(Original post date: 4-12-1998)
Even though I had been spending half my time in the straight world of law, the thought of working in the world of business was pretty staggering. I had seen many friends start down that road with good intentions, only to end up leaving their earlier social values and commitments behind. Even today, many "socially responsible" businesses are more truly businesses that do some aspect of their work in a palatably "green" manner, while the rest of their business dynamic is mainstream, and yet, if the very people who felt they understood the dynamics of democratic capitalism could not construct a new system - who could?
I was also dissatisfied with the role of the lawyer in our society. I felt like much of the work I engaged in seemed to legitimate the very system it sought to oppose, by showing that it ultimately was "fair". At the same time, I had co-founded a grassroots development organization called Coffee Kids to do community designed projects in coffee growing villages. Our projects were designed to assist those communities in lessening their economic dependence on export coffee and to ameliorate the health and environmental impacts of coffee in the villages. In all honesty, I didn't have the courage to jump into this new way of being for another two years.
The right moment came in early 1992, after my wife, Annette, and I had returned from nine months in New Zealand, where we had been working with several Maori tribes on political and environmental rights. We returned to New Salem with no jobs, few local contacts and a new baby. I resumed part-time teaching at UMass in environmental law and working with indigenous peoples, but looked for a business to try out this new idea.
Shortly, I found a way to combine all my passions under one roof-the Bookmill in Montague, MA. Along with Peter D'errico, another lawyer/professor involved in Indian rights, I opened the World Village Cafe at the Bookmill. The Cafe was meant to be a business that incorporated social and environmental justice into its basic operation, and that would be an educational vehicle for these issues to our customers. We only purchased organic coffee from cooperatives and small farms, and only utilized coffee brokers who participated in Coffee Kids development projects. The Cafe soon became a meeting place for progressives and community organizers throughout New England. We made and helped make great connections for people, and provided information about the coffee communities and justice issues through pamphlets and a host of progressive periodicals from around the world (which did have a habit of disappearing). We considered our small business to be a model, but also found ourselves chafing under an amazing amount of state and federal bureaucracy (much to the amusement of our anarchist and libertarian neighbors at the Bookmill).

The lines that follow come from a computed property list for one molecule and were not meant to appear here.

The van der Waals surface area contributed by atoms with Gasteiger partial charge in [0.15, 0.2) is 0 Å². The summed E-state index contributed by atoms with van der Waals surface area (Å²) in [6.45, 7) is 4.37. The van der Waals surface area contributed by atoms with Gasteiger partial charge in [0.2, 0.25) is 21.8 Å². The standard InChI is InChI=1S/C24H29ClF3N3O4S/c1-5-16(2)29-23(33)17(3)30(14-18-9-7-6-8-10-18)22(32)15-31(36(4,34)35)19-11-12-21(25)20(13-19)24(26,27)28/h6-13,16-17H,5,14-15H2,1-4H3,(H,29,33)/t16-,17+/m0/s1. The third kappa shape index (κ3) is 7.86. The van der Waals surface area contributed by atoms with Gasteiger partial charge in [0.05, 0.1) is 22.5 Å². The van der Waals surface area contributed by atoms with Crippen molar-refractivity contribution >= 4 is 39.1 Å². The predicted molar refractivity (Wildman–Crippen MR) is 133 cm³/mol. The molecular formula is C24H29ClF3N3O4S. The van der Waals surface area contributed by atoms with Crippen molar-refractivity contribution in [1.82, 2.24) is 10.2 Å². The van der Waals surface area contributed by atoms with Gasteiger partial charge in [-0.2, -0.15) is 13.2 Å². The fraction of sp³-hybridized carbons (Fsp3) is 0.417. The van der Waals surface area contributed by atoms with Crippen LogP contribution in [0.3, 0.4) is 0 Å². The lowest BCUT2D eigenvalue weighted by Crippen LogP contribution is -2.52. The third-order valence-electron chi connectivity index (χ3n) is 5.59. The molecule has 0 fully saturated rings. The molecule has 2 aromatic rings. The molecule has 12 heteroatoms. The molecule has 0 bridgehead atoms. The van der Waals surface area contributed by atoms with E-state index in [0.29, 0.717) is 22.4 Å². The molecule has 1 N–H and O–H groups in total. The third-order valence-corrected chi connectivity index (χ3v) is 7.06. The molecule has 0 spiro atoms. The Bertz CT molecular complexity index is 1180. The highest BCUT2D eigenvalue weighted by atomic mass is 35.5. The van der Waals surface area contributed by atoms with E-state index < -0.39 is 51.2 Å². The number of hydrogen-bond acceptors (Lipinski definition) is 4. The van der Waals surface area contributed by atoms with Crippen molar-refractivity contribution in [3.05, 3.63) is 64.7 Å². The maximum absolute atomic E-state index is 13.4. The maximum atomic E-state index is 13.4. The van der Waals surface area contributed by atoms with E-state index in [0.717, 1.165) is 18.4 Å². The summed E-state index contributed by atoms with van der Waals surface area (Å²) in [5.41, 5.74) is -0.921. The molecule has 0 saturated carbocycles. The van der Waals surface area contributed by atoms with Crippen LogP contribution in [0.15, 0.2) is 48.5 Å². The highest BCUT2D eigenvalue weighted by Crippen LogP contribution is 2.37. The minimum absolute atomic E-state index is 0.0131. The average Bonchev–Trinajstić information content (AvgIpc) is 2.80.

Although the Cafe fulfilled many of the goals we had set, I was not satisfied that the roasting (processing) of the coffee was out of our control. Some of our coffee came from Equal Exchange, an organization that paid fair trade prices to farmers, but they had a small selection of organics and were not involved in development work. They also didn't roast their own coffee, but had it done by a large company that I felt did not represent my social or economic values. I decided to purchase a small roaster, so that every aspect of the process was reflective of fair trade and social justice.
At the same time, Peter left the Cafe for family reasons. I set up the roaster at my farm in New Salem, and within months was approached by a number of cafes around New England who wanted to support my work with coffee communities by purchasing "Dean's Beans®" (my friends and customers came up with the name, I wanted something more heroic). The roasting grew so fast that within six months I sold the cafe to the Bookmill and gave up teaching at UMass (our second daughter also demanded a greater presence at home). We are now into our fourth year as roasters and, along with co-workers Larry Kilroy (former Director of Greenpeace, Amherst) and Kimberly Medeiros, roast and deliver over a ton of coffee each week. As we have grown, we have very conscientiously struggled to resist the dynamics of "business as usual". In a business community that often uses environmental or social language as a sales tool or to give an impression of greater commitment than exists ("greenwashing"), we have tried to structure Dean's Beans® in a way that reflects our values and supports our commitments throughout the coffee cycle.